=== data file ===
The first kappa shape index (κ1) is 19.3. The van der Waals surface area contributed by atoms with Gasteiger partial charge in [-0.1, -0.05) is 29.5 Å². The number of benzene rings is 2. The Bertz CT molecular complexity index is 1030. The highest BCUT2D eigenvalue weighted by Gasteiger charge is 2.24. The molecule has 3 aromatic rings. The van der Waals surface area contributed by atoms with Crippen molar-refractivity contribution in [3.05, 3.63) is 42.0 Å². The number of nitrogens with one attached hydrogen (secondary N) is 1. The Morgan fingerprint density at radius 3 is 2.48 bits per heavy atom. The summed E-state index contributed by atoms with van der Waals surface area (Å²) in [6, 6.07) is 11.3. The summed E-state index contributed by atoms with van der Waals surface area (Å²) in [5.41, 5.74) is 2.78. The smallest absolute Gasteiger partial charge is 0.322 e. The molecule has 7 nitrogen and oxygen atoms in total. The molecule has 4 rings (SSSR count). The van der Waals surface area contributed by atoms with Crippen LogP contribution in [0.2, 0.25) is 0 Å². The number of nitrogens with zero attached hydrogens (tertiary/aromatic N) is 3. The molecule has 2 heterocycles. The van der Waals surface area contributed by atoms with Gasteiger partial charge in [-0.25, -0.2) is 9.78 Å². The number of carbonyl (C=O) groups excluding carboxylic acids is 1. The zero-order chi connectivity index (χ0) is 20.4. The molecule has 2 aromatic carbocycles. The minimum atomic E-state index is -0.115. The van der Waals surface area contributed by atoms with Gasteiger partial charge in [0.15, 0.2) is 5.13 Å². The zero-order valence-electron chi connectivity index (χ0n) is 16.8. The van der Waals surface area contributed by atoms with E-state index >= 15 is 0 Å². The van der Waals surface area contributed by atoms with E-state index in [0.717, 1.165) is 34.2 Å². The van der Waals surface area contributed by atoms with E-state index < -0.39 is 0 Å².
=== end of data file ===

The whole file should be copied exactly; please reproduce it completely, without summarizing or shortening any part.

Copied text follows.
The first kappa shape index (κ1) is 19.3. The van der Waals surface area contributed by atoms with Gasteiger partial charge in [-0.1, -0.05) is 29.5 Å². The number of benzene rings is 2. The Bertz CT molecular complexity index is 1030. The highest BCUT2D eigenvalue weighted by Gasteiger charge is 2.24. The molecule has 3 aromatic rings. The van der Waals surface area contributed by atoms with Crippen molar-refractivity contribution in [3.05, 3.63) is 42.0 Å². The number of nitrogens with one attached hydrogen (secondary N) is 1. The Morgan fingerprint density at radius 3 is 2.48 bits per heavy atom. The summed E-state index contributed by atoms with van der Waals surface area (Å²) in [6, 6.07) is 11.3. The summed E-state index contributed by atoms with van der Waals surface area (Å²) in [5.41, 5.74) is 2.78. The smallest absolute Gasteiger partial charge is 0.322 e. The molecule has 7 nitrogen and oxygen atoms in total. The molecule has 4 rings (SSSR count). The van der Waals surface area contributed by atoms with Crippen LogP contribution in [0.2, 0.25) is 0 Å². The number of nitrogens with zero attached hydrogens (tertiary/aromatic N) is 3. The molecule has 2 heterocycles. The van der Waals surface area contributed by atoms with Gasteiger partial charge in [-0.25, -0.2) is 9.78 Å². The number of carbonyl (C=O) groups excluding carboxylic acids is 1. The zero-order chi connectivity index (χ0) is 20.4. The molecule has 2 aromatic carbocycles. The minimum atomic E-state index is -0.115. The van der Waals surface area contributed by atoms with Gasteiger partial charge in [0.15, 0.2) is 5.13 Å². The zero-order valence-electron chi connectivity index (χ0n) is 16.8. The van der Waals surface area contributed by atoms with E-state index >= 15 is 0 Å². The van der Waals surface area contributed by atoms with E-state index in [0.717, 1.165) is 34.2 Å². The van der Waals surface area contributed by atoms with E-state index < -0.39 is 0 Å².